The experience gained during several years of Hα observations showed that mastering
of not always perfect observing and seeing conditions might be even more important than maximum resolution.
Key features for the selection of the camera model were
- presence of an electronic shutter, as mechanical shutters had problems with
the huge number of exposures on high cadence time series
- high frame rate for use of frame selection
- software controllable exposure times to adapt for changing opacity of the atmosphere
- reasonable high resolution (spatial and intensity)
- digital read-out and progressive scanning which simplifies the data acquisition
The selected JAI Pulnix TM--4200GE features a Kodak CCD chip with microlenses
and a built-in electronic shutter, the maximum of the spectral sensitivity is close to the observed band.
The edge length of 7.4 μm of the 2kx2k square pixels corresponds to 1.04 arcsec/pix which is
not far away the diffraction limit for the telescope of 1.65 arcsec at 656 nm. According to
Nyquist's sampling theorem the image is undersampled but it is good compromise between mostly prevailing
seeing conditions and present camera technology. The shutter can be controlled by the length of an external pulse,
typical exposure/integration times are in the range of 5 ms and the maximum frame rate is about 10 frames/s.
The output is digitized to 12 bit, the lower level as well as the gain can be set according to the incident
light level to exploit the full dynamic range but avoid non-linearity due to saturation. The dual tap CCD has the
advantage of higher frame rates but the drawback of the need of a careful tuning of the individual gains and
lower levels of the A/D-converter for the two taps to achieve equal dense half-images.
A GigaBit interface transfers the data to an Intel based 3 GHz industrial 19" PC and
allows also the control of the camera by the image acquisition software.
The image acquisition application is written in C++ and makes use of the Common Vision Blox library.
It is running under Windows XP and grabs continuously frames from the camera.
Each frame is evaluated in a user defined rectangle (area-of-interest AOI) with regard to mean pixel value
and standard deviation. The mean is used to control the exposure time and keeping the brightness
level of the images fairly constant, the standard deviation is a measure for the blurring which is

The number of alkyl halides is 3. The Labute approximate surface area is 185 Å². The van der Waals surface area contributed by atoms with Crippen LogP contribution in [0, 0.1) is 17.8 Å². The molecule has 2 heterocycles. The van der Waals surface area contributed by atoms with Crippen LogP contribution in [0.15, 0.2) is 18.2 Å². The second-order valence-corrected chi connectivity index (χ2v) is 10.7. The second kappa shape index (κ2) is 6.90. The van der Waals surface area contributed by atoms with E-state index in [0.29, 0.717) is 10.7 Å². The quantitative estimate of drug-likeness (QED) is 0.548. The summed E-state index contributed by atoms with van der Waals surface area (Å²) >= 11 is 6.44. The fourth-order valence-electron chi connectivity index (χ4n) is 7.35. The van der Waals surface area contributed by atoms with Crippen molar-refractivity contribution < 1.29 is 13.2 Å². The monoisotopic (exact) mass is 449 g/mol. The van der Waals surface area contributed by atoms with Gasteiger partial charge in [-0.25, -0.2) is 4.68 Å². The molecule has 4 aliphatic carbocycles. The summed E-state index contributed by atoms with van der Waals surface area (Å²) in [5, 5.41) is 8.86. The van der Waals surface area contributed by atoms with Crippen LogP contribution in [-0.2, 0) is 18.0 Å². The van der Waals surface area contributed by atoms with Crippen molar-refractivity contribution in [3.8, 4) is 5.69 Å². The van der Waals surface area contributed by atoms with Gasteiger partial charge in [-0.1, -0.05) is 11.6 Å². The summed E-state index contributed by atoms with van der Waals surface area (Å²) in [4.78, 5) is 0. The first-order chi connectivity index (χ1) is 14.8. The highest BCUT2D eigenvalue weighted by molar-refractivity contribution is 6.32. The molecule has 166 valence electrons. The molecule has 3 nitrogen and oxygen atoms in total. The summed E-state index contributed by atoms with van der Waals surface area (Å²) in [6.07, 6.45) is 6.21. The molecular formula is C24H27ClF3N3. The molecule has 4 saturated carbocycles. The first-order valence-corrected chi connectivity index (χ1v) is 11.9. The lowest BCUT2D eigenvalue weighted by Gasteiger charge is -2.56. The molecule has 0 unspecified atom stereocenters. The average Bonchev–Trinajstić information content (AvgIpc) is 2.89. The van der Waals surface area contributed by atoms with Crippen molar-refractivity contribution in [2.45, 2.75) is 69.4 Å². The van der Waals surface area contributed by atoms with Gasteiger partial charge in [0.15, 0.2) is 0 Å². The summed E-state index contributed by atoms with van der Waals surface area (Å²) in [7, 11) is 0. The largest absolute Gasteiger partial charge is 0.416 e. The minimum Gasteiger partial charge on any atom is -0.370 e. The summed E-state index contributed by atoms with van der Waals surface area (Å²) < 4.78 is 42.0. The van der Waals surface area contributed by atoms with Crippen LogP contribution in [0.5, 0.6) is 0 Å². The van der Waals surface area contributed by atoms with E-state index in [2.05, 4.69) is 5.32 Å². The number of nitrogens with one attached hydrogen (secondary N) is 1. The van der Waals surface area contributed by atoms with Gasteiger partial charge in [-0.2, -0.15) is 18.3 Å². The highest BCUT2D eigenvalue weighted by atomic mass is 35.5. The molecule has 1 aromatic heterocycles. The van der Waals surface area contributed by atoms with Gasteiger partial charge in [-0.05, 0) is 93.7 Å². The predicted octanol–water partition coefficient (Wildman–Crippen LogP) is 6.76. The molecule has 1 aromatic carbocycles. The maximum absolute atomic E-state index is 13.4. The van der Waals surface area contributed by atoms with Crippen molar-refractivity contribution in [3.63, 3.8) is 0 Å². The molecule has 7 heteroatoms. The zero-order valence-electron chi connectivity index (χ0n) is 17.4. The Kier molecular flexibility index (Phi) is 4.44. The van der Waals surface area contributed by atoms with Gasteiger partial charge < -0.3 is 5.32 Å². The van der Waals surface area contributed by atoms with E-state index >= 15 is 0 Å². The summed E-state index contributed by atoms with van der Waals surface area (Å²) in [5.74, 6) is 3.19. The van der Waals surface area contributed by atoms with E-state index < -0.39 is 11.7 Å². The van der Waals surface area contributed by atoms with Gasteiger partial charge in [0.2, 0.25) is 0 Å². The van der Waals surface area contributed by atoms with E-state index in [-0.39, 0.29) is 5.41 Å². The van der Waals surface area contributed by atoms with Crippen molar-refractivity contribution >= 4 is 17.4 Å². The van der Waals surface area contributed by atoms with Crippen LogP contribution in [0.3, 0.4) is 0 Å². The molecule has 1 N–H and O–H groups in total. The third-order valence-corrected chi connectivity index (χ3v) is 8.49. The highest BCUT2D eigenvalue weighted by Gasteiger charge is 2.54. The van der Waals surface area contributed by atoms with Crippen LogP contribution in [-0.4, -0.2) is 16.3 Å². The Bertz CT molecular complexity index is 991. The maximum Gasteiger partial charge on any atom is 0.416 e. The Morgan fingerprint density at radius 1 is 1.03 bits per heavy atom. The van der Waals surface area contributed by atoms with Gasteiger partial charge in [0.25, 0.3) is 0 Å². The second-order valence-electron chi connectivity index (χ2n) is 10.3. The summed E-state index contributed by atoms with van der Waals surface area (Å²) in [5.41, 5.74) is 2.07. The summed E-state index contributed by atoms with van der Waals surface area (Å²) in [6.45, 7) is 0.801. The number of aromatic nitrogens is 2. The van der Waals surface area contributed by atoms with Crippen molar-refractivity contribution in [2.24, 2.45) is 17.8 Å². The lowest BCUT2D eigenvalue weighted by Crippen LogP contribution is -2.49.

the main factor of the seeing at exposure times of some milliseconds which freeze the image motion component.
The image with the best seeing of a consecutive number of frames is then written onto harddisk,
the standard format is FITS, JPEG copies are optional. The whole procedure can be repeated after a user
defined interval for automatic acquisition of time series. A block diagram and further details of
the software can be found in
Otruba, W.: 2005, Hvar Observatory Bulletin 29, 279.
Figure 1: Spectral sensitivity of the Kodak KAI4021 CCD,
taken from the manufacturer's product description.
Figure 2: Scheme of the H-α imaging system. The old CCD1 is a Pulnix
TM 1010 1 megapixel camera with 10bits. This camera is very fast and now used for guiding the telescope and
for making live-images.
The new Jai Pulnix TM4200GE camera is mounted at position CCD2.
IF ... is an inclined H-α interference filter with a FWHM of 10nm
F1, F2 ... are field lenses
M1,M2 ... are Mirrors
Figure 3: A screen-shot of the image acqusition application.
In the middle of the window the live solar disk image from the cam, in the center the white box indicating the AOI
which is used for the calculation of the image parameters. They are displayed in real-time in the right part of the
main window. Left: the control buttons for taking dark frames, snapping images right on user requests or
for activating the recording of time series. Time intervals, number of frames used for frame selection
and AOI-coordinates or a fixed exposure time can be specified via pull-down menues and dialog boxes.
Additionally with the Button SnapFixExpTimes an image with 5, 20, and 50 ms exposure time is made,
these images are send to the Astronomical Institute of The Academy of Sciences
in Tatranska Lomnica, Slovakia.